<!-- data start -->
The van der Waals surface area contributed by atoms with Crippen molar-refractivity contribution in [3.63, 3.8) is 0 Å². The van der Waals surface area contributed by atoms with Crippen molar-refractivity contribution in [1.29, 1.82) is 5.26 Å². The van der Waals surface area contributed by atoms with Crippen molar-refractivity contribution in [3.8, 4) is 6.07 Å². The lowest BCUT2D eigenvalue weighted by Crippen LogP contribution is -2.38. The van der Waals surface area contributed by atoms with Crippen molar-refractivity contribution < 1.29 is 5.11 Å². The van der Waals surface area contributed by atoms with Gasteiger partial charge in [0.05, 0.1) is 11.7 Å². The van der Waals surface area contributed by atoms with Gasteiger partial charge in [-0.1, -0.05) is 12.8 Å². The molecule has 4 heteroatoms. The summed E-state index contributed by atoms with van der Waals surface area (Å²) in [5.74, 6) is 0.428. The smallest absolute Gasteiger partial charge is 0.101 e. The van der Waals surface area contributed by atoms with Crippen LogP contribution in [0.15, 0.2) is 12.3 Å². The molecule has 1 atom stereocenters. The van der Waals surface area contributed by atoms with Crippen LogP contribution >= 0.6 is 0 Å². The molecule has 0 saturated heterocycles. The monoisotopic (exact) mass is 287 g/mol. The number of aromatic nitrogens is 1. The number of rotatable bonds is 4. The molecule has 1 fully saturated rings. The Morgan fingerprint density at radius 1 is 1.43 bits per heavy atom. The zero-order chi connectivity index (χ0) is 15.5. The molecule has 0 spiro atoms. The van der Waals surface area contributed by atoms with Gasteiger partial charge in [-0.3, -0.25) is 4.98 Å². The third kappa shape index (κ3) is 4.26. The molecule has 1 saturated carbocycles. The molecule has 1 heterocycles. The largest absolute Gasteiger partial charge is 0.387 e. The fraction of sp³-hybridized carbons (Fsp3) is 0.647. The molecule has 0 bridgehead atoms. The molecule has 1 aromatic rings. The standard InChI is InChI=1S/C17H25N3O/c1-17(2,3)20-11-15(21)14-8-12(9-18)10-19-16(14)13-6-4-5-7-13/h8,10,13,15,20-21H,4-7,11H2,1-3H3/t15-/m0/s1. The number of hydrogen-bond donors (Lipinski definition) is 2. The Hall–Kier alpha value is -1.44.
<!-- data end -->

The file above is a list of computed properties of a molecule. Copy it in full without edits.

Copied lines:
The van der Waals surface area contributed by atoms with Crippen molar-refractivity contribution in [3.63, 3.8) is 0 Å². The van der Waals surface area contributed by atoms with Crippen molar-refractivity contribution in [1.29, 1.82) is 5.26 Å². The van der Waals surface area contributed by atoms with Crippen molar-refractivity contribution in [3.8, 4) is 6.07 Å². The lowest BCUT2D eigenvalue weighted by Crippen LogP contribution is -2.38. The van der Waals surface area contributed by atoms with Crippen molar-refractivity contribution < 1.29 is 5.11 Å². The van der Waals surface area contributed by atoms with Gasteiger partial charge in [0.05, 0.1) is 11.7 Å². The van der Waals surface area contributed by atoms with Gasteiger partial charge in [-0.1, -0.05) is 12.8 Å². The molecule has 4 heteroatoms. The summed E-state index contributed by atoms with van der Waals surface area (Å²) in [5.74, 6) is 0.428. The smallest absolute Gasteiger partial charge is 0.101 e. The van der Waals surface area contributed by atoms with Crippen LogP contribution in [0.15, 0.2) is 12.3 Å². The molecule has 1 atom stereocenters. The van der Waals surface area contributed by atoms with Crippen LogP contribution >= 0.6 is 0 Å². The molecule has 0 saturated heterocycles. The monoisotopic (exact) mass is 287 g/mol. The number of aromatic nitrogens is 1. The number of rotatable bonds is 4. The molecule has 1 fully saturated rings. The Morgan fingerprint density at radius 1 is 1.43 bits per heavy atom. The zero-order chi connectivity index (χ0) is 15.5. The molecule has 0 spiro atoms. The van der Waals surface area contributed by atoms with Gasteiger partial charge in [-0.3, -0.25) is 4.98 Å². The third kappa shape index (κ3) is 4.26. The molecule has 1 saturated carbocycles. The molecule has 1 heterocycles. The largest absolute Gasteiger partial charge is 0.387 e. The fraction of sp³-hybridized carbons (Fsp3) is 0.647. The molecule has 0 bridgehead atoms. The molecule has 1 aromatic rings. The standard InChI is InChI=1S/C17H25N3O/c1-17(2,3)20-11-15(21)14-8-12(9-18)10-19-16(14)13-6-4-5-7-13/h8,10,13,15,20-21H,4-7,11H2,1-3H3/t15-/m0/s1. The number of hydrogen-bond donors (Lipinski definition) is 2. The Hall–Kier alpha value is -1.44.